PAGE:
Portsmouth’s a great walking town. On my first day, I walk down quiet streets with Georgian homes (five windows on the second floor, two on either side of the front door) and stop in Sheafe Street Books, complete with a “pirates” section. The owner, an upstate New York transplant, sends me to nearby Peirce Island, where I see people wandering the riverside trails.
In the morning I join a walking tour led by Jeff Thomson, a local from just across the river in Kittery, Maine. One stop leads us to something I missed on my first day’s ramble. A short walk from John Paul Jones’s old home, the African Burying Ground is the site of a slave cemetery only discovered during road construction in 2003, and it is now a moving memorial. Part of it features eight faceless figures. “I stand for those who feel anger,” one reads. “I stand for those who find dignity in these bones,” reads another.
Thomson notes, “We don’t always like talking about it, but we must remember slavery existed here too.”
Another big draw, of course, is the coastline. New Hampshire’s doesn’t last long—only 13 miles (21 kilometers)—but is lined with sand and rocky beaches that draw sunbathers and surfers. Quieter Rye, just outside Portsmouth, is home to mansions you can visit. For me, the best part of the coast is the lobster. You find it everywhere, at fish shacks on the beach and restaurants in town.
A friend of a friend, Robert Nudd, invites me for a lobster dinner at home with his wife, Sheila. His family has been here since the 1600s, and he’s been fishing, sometimes for 60 days straight, for four decades. His crew sometimes ribs him for holding onto pre-digital technology, he says, and he can’t imagine doing anything else. Today he’s caught dozens of lobster, and is cooking up way too many for our dinner.
Lobster is big up and down New Hampshire’s wee coastline. Shacks and sit-down restaurants boil up fresh catches.
Get that? Portsmouth is a lively colonial town that’s escaped most traveler radars. It has beaches and beer and theater, and its lobster is delicious.
HOW TO DO THIS TRIP
Stay: Ale House Inn has compact boutique rooms within walking distance of all the center shops, restaurants, theaters, and sites.
See: Strawbery Banke is a district of a few dozen homes with costumed role-players. The $19.50 admission lasts for two consecutive days. The bulk of the sandy beaches are in Hampton, within a 20-minute drive. They get busy.
Do: Discover Portsmouth hosts several themed walking tours. For $12, I got a lot out of the 60-minute daily walking tour. You can kayak by islands in the Piscataqua; Portsmouth Kayak Adventures rents kayaks and offers tours.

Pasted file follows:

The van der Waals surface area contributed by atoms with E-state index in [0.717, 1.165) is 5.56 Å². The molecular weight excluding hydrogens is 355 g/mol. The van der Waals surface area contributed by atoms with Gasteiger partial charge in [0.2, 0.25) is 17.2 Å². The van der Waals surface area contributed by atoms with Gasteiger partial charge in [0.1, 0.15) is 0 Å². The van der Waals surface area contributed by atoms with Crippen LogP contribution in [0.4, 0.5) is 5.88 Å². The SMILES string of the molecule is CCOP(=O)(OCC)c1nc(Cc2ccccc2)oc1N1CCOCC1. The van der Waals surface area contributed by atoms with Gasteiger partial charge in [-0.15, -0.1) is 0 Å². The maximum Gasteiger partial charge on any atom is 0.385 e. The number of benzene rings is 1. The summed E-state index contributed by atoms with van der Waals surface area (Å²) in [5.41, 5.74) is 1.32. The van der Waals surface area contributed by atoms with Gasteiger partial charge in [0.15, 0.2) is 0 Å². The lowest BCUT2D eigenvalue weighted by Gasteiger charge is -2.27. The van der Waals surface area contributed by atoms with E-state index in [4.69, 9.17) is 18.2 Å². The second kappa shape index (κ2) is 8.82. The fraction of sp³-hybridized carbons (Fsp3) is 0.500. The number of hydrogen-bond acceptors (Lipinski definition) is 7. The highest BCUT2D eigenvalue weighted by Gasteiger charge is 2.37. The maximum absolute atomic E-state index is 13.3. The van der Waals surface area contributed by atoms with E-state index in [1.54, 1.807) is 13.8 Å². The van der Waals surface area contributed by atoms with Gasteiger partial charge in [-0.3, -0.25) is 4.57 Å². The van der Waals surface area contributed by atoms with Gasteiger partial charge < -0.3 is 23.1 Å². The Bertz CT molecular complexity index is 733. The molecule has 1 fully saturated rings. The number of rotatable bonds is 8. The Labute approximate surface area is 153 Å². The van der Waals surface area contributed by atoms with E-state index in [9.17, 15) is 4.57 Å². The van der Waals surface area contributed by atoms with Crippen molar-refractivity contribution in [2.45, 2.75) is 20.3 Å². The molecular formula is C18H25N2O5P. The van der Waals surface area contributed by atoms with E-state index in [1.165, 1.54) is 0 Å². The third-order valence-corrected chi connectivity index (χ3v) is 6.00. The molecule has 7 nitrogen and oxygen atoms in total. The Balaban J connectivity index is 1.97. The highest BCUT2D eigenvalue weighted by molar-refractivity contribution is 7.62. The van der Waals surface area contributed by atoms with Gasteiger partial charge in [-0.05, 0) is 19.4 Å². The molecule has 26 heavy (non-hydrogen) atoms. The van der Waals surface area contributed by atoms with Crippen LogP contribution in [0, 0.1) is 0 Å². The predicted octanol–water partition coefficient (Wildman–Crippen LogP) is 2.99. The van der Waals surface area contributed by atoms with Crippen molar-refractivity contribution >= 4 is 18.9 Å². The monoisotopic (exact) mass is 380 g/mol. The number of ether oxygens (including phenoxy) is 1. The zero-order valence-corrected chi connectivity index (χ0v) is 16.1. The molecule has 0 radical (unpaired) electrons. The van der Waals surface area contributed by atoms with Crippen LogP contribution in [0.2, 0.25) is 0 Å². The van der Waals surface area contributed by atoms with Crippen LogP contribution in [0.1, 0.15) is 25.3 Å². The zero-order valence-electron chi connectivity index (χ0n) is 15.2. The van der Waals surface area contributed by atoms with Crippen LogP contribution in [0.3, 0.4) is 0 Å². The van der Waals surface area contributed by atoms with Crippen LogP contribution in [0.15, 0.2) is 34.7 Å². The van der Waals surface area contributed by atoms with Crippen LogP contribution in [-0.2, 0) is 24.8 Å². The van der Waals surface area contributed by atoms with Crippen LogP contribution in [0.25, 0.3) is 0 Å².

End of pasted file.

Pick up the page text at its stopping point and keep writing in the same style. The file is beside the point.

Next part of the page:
Willing to brave the brutal cold, snowy slippery streets or the crushing despair toward the world that most of us suffer with these days? If so, we picked up a few amazing collections over the past week. A large Classics library will start to come out today (there will be over 100 Loeb’s by next week). We also are starting to put out an amazing advanced Mathematics and Philosophy collection. Also picked up some nice art and literature books.
As many people have noticed, we have been pouring in tons of incredible books of late. Perhaps because we have purchased nearly 100,000 books in the last 2 months alone. Large collections include subjects such as Philosophy, Mathematics, Physics, Political and social theory, fiction, Ancient and Medieval studies. Not sure why this year we are getting much more books than previous years…..perhaps has to do with the baby-b00mer generation having build libraries and are now in the process of downsizing, retiring, etc. Whatever the reason, it has been truly amazing and we have weeks worth of book collections scheduled already into the fall. If you have any questions, please feel free to contact us.
Bookish Road Trip: ’36 Hours in Cambridge, Mass.’
“What better way to taste the brainy shock waves of Harvard Square, Cambridge’s commercial and spiritual epicenter, than to sample its indie bookstores?” the New York Times asked in a “36 Hours in Cambridge, Mass.” travel piece.
The tour started on a Bookish Beat: “Stroll the loop of Brattle, J.F.K, Church and Mount Auburn Streets and you’ll find the Grolier Poetry Book Shop (the country’s oldest continuous poetry-only store), the Curious George Store (for children), Raven Used Books (literary and academic), the Million Year Picnic (indie and alternative comics) and Harvard Book Store(best all-around selection),” the Times wrote. “Pop into Black Ink for eclectic and hipsterish gifts; Leavitt & Peirce, a circa 1883 tobacco shop, to stock up on pipes, pocketknives and chess sets; and in a building called the Garage, Boston’s own media and pop culture mecca, Newbury Comics.”
Among the Cambridge night life highlights was the option to “get your nerd on at Pandemonium Books and Games, whose shelves and basement are Cambridge’s mother ship for genre books and gaming pursuits.”